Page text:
As the close of her main Clyde summer season approaches, the preserved paddle steamer WAVERLEY was seen this evening approaching Dunoon, which hosts the annual Cowal Highland Gathering this weekend. Together with WAVERLEY, the Caledonian MacBrayne and Western Ferries fleets will be running augmented services over the weekend to cater for the influx of visitors. WAVERLEY's last Clyde sailing is on Monday, from Glasgow, Largs and Ayr around Ailsa Craig, weather permitting, and then she will be heading south for a few weeks to sail on the south coast of England and the River Thames. She will then return to the Clyde for a final weekend of sailing in October.
A new ship, completed a few months ago in Holland using a Chinese-built hull, arrived this evening with a cargo of wind turbines for Glasgow. FILIA ARIEA is 89.95 metres long, and has a deadweight of 2,950 tonnes. One of two sisters, she is owned by Filia Shipping and flies the Dutch flag.
Wednesday, 27 August 2008
Tuesday, 26 August 2008
On an afternoon more like winter than late August, the Dutch heavy lift coaster DEO VOLENTE was seen as she headed past McInroy's Point outbound from the Clyde back to Denmark, where she will load another cargo of wind turbines for Glasgow. Now two years old, this ship is still as smart as ever, a real credit to her crew and owners.
Sunday, 24 August 2008
Saturday, 23 August 2008
Usually, cruiseships visiting Greenock sail during the early evening, but tonight GRAND PRINCESS remained alongside to allow some of her passengers to visit the Edinburgh Military Tattoo, as part of their shore excursion programme. This is her final visit to the Clyde this summer, and GRAND PRINCESS has been the largest ship (by gross tonnage) to call at Ocean Terminal during the past twelve months.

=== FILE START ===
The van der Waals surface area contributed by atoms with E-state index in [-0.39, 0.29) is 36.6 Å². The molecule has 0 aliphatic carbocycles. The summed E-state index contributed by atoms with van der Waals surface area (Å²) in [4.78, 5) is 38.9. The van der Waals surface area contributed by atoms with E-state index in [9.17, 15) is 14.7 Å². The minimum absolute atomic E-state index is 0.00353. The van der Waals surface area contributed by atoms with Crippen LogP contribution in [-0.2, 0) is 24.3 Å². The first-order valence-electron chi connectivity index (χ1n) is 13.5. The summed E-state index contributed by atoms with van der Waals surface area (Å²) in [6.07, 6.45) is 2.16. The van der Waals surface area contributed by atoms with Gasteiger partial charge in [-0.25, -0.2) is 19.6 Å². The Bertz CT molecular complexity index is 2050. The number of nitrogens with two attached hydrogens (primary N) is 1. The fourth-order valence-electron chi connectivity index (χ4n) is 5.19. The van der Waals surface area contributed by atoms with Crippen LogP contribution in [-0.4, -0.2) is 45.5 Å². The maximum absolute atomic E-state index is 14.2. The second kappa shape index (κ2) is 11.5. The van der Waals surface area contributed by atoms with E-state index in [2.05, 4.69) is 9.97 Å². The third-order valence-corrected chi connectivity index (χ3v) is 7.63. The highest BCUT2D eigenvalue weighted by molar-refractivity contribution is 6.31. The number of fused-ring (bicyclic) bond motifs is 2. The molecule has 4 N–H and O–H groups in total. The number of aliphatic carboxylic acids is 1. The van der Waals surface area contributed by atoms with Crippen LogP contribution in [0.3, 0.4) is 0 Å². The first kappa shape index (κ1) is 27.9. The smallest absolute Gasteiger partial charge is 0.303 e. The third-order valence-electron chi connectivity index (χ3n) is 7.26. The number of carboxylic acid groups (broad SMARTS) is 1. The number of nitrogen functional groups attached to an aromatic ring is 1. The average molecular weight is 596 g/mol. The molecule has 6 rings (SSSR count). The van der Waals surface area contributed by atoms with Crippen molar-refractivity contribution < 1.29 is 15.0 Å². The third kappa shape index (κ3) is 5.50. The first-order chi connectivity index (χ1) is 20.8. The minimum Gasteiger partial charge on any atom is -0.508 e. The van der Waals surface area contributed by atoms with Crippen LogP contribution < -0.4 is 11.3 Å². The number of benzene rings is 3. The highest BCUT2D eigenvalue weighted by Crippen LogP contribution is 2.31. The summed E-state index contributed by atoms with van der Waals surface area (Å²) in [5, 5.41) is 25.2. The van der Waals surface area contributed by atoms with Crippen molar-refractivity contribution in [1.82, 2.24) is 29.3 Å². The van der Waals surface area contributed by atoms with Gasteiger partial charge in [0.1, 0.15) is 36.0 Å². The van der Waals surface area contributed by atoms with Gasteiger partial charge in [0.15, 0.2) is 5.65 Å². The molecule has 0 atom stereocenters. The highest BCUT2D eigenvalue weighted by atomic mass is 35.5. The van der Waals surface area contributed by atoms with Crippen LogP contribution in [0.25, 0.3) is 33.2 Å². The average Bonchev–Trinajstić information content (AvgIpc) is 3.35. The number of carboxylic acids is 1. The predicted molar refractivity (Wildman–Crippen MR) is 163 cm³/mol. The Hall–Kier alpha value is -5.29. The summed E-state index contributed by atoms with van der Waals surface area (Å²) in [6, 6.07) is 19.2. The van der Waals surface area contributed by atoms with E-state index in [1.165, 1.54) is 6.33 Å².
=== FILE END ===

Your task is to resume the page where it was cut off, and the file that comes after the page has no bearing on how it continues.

Managed by a Greek company, Thenamaris Ships Management, the crude tanker SEADANCER appeared to be down by the head as she arrived this morning, inbound for Finnart. The bulbous bow of the 163,288 tonne deadweight ship can be seen working to good effect in this view as it pushes water aside. SEADANCER, which was built Hyundai Samho Heavy Industries in South Korea in 2006, has an overall length of 274 metres.
Friday, 22 August 2008
P&O Irish Sea Ferries have operated a number of fast craft on their seasonal service between Troon and Larne for a number of years now, and the vessel which has been used since 2005 has been EXPRESS. Built in Tasmania in 1998 by International Catamarans, she started life as CATALONIA, and has been employed in South American waters as well as on the English Channel. At 5,902 gross tons and 91.3 metres in length, EXPRESS can carry up to 225 cars and 868 passengers at speeds of more than 40 knots. Propulsion is provided by four Caterpillar diesel engines and Lips steerable waterjets. EXPRESS briefly held the Hales Trophy, awarded to passenger ships making the fastest crossing of the North Atlantic, perhaps better known as the 'Blue Riband', and was the first commercial vessel to cover more than 1,000 miles in a 24-hour period.
Another export cargo of round timber was noted today being loaded aboard Scotline's SCOT ISLES, which sailed later this evening for Varberg in Sweden. It was to this Swedish port that the company carried its first cargo of timer, from Inverness, in 1979. SCOT ISLES joined the fleet in 2006, having been built five years previously in Holland. Managed by Intrada Ships Management, she is 91.25 metres in length, and has a deadweight of 3,179 tonnes.
Thursday, 21 August 2008